'Hysteria Beyond Freud': Nineteenth-Century Nerves (Session ID: 15087)
The Faculty of English Language and Literature, National and Kapodistrian University of Athens, Greece in cooperation with the Hellenic Association for American Studies (HELAAS), invites scholars to submit proposals for the international conference to be held in Athens between 27-29 November 2014.
Seeking papers for NEMLA convention, to be held in Toronto, April 30-May 3, 2015. Medieval romance often features individuals exiled to the woods, such as the displaced wives and children of duped sovereigns, fugitive lovers, or knightly families fleeing violence. As most such exiles are of noble lineage, class clearly plays a role in the medieval forest. This panel seeks papers exploring the significance of sylvan settings for exiles in medieval romance. Papers may come from British or Continental literatures. To submit 300-500 word abstracts, please go to the NEMLA submission site: https://nemla.org/convention/2015/cfp.html.
Cities have the ability to set standards, enforce conformity, and dispense punishment to those living in or around urban areas. This ability creates a distinct physical and psychological urban environment. This session will examine how city structures create urban environments and how they are represented in young adult literature. How do these cities act as a unit? How does young adult literature portray cities and their effects on the environment and characters? How do these urban environments affect character development? Papers might address topics such as the development of urban environments, the role of nature in urban environments, or the effects of urban environments on characters and development in young adult literature.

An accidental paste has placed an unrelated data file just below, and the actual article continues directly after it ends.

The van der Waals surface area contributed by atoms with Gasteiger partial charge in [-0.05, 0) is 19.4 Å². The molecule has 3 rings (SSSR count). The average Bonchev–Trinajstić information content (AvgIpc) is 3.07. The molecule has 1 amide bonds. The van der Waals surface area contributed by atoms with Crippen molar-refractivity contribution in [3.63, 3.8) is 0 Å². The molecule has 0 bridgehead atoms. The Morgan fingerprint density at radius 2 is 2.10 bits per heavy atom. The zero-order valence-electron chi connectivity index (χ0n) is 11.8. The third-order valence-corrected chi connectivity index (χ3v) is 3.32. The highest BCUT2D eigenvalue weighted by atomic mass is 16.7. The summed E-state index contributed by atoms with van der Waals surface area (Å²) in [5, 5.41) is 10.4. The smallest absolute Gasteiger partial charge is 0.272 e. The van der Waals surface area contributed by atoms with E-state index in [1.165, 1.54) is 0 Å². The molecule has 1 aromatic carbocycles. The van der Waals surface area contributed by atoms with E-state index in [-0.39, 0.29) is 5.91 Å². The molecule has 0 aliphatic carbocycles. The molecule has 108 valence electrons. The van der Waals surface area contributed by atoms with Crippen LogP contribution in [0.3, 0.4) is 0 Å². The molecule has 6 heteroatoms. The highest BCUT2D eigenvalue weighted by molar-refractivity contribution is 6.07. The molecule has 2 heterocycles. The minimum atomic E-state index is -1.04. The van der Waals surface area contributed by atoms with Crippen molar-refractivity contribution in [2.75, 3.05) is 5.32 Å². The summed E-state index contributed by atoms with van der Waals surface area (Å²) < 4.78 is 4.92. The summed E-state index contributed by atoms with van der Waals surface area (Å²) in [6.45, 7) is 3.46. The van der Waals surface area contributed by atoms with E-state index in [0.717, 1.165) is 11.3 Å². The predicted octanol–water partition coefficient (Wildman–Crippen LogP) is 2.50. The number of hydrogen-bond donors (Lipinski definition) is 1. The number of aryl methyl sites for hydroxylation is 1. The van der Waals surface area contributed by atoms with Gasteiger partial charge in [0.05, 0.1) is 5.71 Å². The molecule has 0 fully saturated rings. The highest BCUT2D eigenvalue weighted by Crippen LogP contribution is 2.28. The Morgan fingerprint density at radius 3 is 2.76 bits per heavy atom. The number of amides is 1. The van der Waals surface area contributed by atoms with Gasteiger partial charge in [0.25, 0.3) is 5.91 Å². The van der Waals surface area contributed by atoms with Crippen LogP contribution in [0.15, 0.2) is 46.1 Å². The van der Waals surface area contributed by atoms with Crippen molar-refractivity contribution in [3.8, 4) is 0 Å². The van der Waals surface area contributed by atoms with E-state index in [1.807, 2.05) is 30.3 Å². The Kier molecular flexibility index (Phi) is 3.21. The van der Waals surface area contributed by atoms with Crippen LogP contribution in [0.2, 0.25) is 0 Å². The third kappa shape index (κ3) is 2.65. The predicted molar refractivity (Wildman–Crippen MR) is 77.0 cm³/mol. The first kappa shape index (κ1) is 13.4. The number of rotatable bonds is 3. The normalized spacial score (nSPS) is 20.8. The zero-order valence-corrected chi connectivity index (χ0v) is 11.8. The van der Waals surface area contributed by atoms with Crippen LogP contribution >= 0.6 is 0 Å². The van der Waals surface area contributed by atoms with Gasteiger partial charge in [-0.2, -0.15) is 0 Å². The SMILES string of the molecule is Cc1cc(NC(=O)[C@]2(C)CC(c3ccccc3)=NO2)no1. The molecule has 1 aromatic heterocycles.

The African American Studies Program at the City University of New York, College of Staten Island announces its First Annual AFRICAN AND AFRICAN DIASPORA STUDIES CONFERENCE to be held October 9-10, 2014.
This inaugural conference aims to explore the current state of African and African Diaspora Studies. We invite papers presenting emerging research related to African and African Diaspora Studies from ALL disciplines of the humanities and social sciences. Proposals for individual papers and pre-formed panels will be accepted from academic and independent scholars, advanced graduate students and community leaders.
Deadline for Submission of Abstracts/Proposals: June 30, 2014.
CFP: Reading Modernism with Machines
Christoph Reinfandt (Tübingen)
Jussi Parikka (Southampton/Turku)
"Face, Faces, The Phenomenology of the Face"
The Human (issn: 2147-9739) is an international and interdisciplinary journal that publishes articles written in the fields of literatures in English (British, American, Irish, etc.), classical and modern Turkish literature, drama & theatre studies, and comparative literature (where the pieces bridge literature of a country with Turkish literature). To learn more about The Human and its principles, please visit this page: